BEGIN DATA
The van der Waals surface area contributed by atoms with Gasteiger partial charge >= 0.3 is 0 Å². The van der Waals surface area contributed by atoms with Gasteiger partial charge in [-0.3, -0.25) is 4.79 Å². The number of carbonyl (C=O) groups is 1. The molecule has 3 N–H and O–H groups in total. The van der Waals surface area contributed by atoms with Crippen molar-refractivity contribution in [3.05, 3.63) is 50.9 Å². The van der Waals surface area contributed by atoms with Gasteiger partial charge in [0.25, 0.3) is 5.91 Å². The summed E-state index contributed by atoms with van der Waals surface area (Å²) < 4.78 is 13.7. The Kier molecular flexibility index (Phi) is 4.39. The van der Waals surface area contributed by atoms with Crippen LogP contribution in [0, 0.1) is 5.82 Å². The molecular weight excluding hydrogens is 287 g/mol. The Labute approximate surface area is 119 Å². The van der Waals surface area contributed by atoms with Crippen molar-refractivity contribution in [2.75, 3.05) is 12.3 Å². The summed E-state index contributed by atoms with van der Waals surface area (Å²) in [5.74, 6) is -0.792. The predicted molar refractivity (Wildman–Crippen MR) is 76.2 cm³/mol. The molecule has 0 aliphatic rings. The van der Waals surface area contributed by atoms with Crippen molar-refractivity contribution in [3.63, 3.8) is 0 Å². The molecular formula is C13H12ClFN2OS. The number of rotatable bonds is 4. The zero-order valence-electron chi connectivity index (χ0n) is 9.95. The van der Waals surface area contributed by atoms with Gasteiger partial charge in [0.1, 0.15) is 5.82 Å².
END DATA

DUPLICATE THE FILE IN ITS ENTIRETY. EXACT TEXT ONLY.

The van der Waals surface area contributed by atoms with Gasteiger partial charge >= 0.3 is 0 Å². The van der Waals surface area contributed by atoms with Gasteiger partial charge in [-0.3, -0.25) is 4.79 Å². The number of carbonyl (C=O) groups is 1. The molecule has 3 N–H and O–H groups in total. The van der Waals surface area contributed by atoms with Crippen molar-refractivity contribution in [3.05, 3.63) is 50.9 Å². The van der Waals surface area contributed by atoms with Gasteiger partial charge in [0.25, 0.3) is 5.91 Å². The summed E-state index contributed by atoms with van der Waals surface area (Å²) < 4.78 is 13.7. The Kier molecular flexibility index (Phi) is 4.39. The van der Waals surface area contributed by atoms with Crippen LogP contribution in [0, 0.1) is 5.82 Å². The molecular weight excluding hydrogens is 287 g/mol. The Labute approximate surface area is 119 Å². The van der Waals surface area contributed by atoms with Crippen molar-refractivity contribution in [2.75, 3.05) is 12.3 Å². The summed E-state index contributed by atoms with van der Waals surface area (Å²) in [5.74, 6) is -0.792. The predicted molar refractivity (Wildman–Crippen MR) is 76.2 cm³/mol. The molecule has 0 aliphatic rings. The van der Waals surface area contributed by atoms with Crippen molar-refractivity contribution in [3.63, 3.8) is 0 Å². The molecular formula is C13H12ClFN2OS. The number of rotatable bonds is 4. The zero-order valence-electron chi connectivity index (χ0n) is 9.95. The van der Waals surface area contributed by atoms with Gasteiger partial charge in [0.1, 0.15) is 5.82 Å².